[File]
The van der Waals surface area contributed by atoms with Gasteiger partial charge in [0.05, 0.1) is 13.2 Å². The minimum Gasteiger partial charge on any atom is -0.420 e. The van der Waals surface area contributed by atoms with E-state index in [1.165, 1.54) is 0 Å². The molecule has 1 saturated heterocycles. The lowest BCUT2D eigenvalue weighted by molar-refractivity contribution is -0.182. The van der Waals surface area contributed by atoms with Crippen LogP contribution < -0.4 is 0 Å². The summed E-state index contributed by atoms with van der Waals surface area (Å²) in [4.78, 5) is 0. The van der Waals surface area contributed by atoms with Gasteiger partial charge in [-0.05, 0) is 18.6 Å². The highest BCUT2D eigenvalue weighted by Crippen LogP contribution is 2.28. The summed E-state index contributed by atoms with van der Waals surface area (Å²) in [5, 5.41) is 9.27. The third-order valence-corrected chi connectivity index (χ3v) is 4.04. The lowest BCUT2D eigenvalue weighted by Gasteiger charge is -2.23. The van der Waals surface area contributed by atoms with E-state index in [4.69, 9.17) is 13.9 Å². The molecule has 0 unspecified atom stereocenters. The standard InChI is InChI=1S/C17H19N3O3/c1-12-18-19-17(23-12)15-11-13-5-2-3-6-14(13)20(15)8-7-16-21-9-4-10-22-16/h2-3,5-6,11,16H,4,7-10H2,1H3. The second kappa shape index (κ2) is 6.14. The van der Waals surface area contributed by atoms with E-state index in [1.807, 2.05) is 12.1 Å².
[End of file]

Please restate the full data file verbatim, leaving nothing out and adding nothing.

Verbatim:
The van der Waals surface area contributed by atoms with Gasteiger partial charge in [0.05, 0.1) is 13.2 Å². The minimum Gasteiger partial charge on any atom is -0.420 e. The van der Waals surface area contributed by atoms with E-state index in [1.165, 1.54) is 0 Å². The molecule has 1 saturated heterocycles. The lowest BCUT2D eigenvalue weighted by molar-refractivity contribution is -0.182. The van der Waals surface area contributed by atoms with Crippen LogP contribution < -0.4 is 0 Å². The summed E-state index contributed by atoms with van der Waals surface area (Å²) in [4.78, 5) is 0. The van der Waals surface area contributed by atoms with Gasteiger partial charge in [-0.05, 0) is 18.6 Å². The highest BCUT2D eigenvalue weighted by Crippen LogP contribution is 2.28. The summed E-state index contributed by atoms with van der Waals surface area (Å²) in [5, 5.41) is 9.27. The third-order valence-corrected chi connectivity index (χ3v) is 4.04. The lowest BCUT2D eigenvalue weighted by Gasteiger charge is -2.23. The van der Waals surface area contributed by atoms with E-state index in [4.69, 9.17) is 13.9 Å². The molecule has 0 unspecified atom stereocenters. The standard InChI is InChI=1S/C17H19N3O3/c1-12-18-19-17(23-12)15-11-13-5-2-3-6-14(13)20(15)8-7-16-21-9-4-10-22-16/h2-3,5-6,11,16H,4,7-10H2,1H3. The second kappa shape index (κ2) is 6.14. The van der Waals surface area contributed by atoms with E-state index in [1.807, 2.05) is 12.1 Å².